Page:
Associate of Science in Veterinary Technology and Bachelor of Applied Science in Veterinary Technology programs prepare students to pursue licensure as veterinary technicians. Students entering these program need to have a good grasp of math and science. Both programs include general education courses, lab sessions, veterinary care courses and clinical experiences. Internships in animal surgery, anesthesiology and parasitology are required, and online courses and programs are available.
Associate of Science in Veterinary Technology
Students enrolled in an Associate of Science in Veterinary Technology degree program will learn about veterinarian technology and procedures. A high school diploma or equivalent (and SAT or ACT scores recommended) is required to enter an associate program. Associate programs are usually two years in length. Veterinarian technology programs teach students about different animal behaviors, animal anatomy and physiology and how to properly diagnose certain conditions. Veterinary mathematics is taught so that the veterinarian technician can properly handle medications, calculate dosages and determine length of care by body weight, age and breed of animal.
Coursework in an Associate of Science in Veterinary Technology program requires prerequisites by most colleges. When a student completes the prerequisites, he or she may enroll in the veterinarian technology program. Students will take internships in animal surgery, anesthesiology and parasitology. Coursework at colleges and schools would include the following:
- Introduction to veterinary medicine
- Anatomy and physiology
- Nursing skills for small and large animals
- Diseases of large animals
- Dentistry for large and small animals
- Preventative health care
Bachelor of Applied Science in Veterinary Technology
A person wishing to advance to a position in administration as a veterinarian technologist should consider a Bachelor of Applied Science in Veterinary Technology degree program. An Associate degree in veterinary technology or a similar program is necessary. Bachelor's programs take roughly four years to complete. A student gains the skills necessary for leadership roles in a variety of settings, such as animal clinics, laboratories and research facilities. The student will also gain advanced technical and clinical skills through a bachelor's program.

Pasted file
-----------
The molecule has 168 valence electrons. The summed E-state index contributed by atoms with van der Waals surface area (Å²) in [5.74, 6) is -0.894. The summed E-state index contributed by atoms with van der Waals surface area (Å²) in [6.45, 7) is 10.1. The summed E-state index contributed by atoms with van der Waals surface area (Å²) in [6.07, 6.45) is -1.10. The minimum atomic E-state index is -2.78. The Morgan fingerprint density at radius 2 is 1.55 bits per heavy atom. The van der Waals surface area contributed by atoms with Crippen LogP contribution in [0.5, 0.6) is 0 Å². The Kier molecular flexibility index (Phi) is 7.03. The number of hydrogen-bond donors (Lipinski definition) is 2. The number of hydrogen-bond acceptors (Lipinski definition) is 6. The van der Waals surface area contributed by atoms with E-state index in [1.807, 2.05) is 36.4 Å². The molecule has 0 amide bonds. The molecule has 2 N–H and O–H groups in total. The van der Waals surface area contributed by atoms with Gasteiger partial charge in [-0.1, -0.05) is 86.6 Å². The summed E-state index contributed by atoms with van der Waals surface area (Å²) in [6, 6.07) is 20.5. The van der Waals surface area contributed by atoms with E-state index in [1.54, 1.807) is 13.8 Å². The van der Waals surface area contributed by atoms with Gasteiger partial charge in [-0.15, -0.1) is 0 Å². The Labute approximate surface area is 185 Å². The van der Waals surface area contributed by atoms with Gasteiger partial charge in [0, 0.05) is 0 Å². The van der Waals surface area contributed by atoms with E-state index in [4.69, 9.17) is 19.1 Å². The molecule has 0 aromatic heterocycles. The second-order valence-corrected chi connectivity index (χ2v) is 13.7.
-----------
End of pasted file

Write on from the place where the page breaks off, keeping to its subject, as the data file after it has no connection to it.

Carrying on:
In a Bachelor of Applied Science in Veterinary Technology degree program, students build on the knowledge that they acquire in an associate's degree program. Colleges require a specified amount of general education credits. The following list of courses is typical:
- Diseases of companion animals
- Legal and ethical issues in veterinarian technology
- Nutrition for small animals
- Anesthesia procedures
- Management in a veterinary hospital
- Ophthalmic nursing in veterinary technology
- Supervision procedures in a veterinary hospital
- Ultrasonography procedures in veterinary medicine
Popular Career Options
Veterinarian technicians can find employment in a variety of settings. Many work at private clinics assisting a licensed veterinarian. Other options, according to the U.S. Bureau of Labor Statistics (BLS, www.bls.gov) include:
- Laboratory animal caretakers
- Veterinary assistants
- Animal care and service workers
Employment Outlook and Salary Info
Prospects for a veterinary technician remain strong, with the BLS reporting a 19% increase in opportunities between 2014 and 2024. Job opportunities will be excellent due to advances in veterinary medicine and an increase in the pet population. Salary information from the BLS indicates that veterinarian technicians and technologists earned an average of $33,280 per year in 2015.
A two-year Associate of Science in Veterinary Technology degree program and a four-year Bachelor of Applied Science in Veterinary Technology degree program are necessary for a career as a veterinary technician. Coursework includes anatomy and disease study.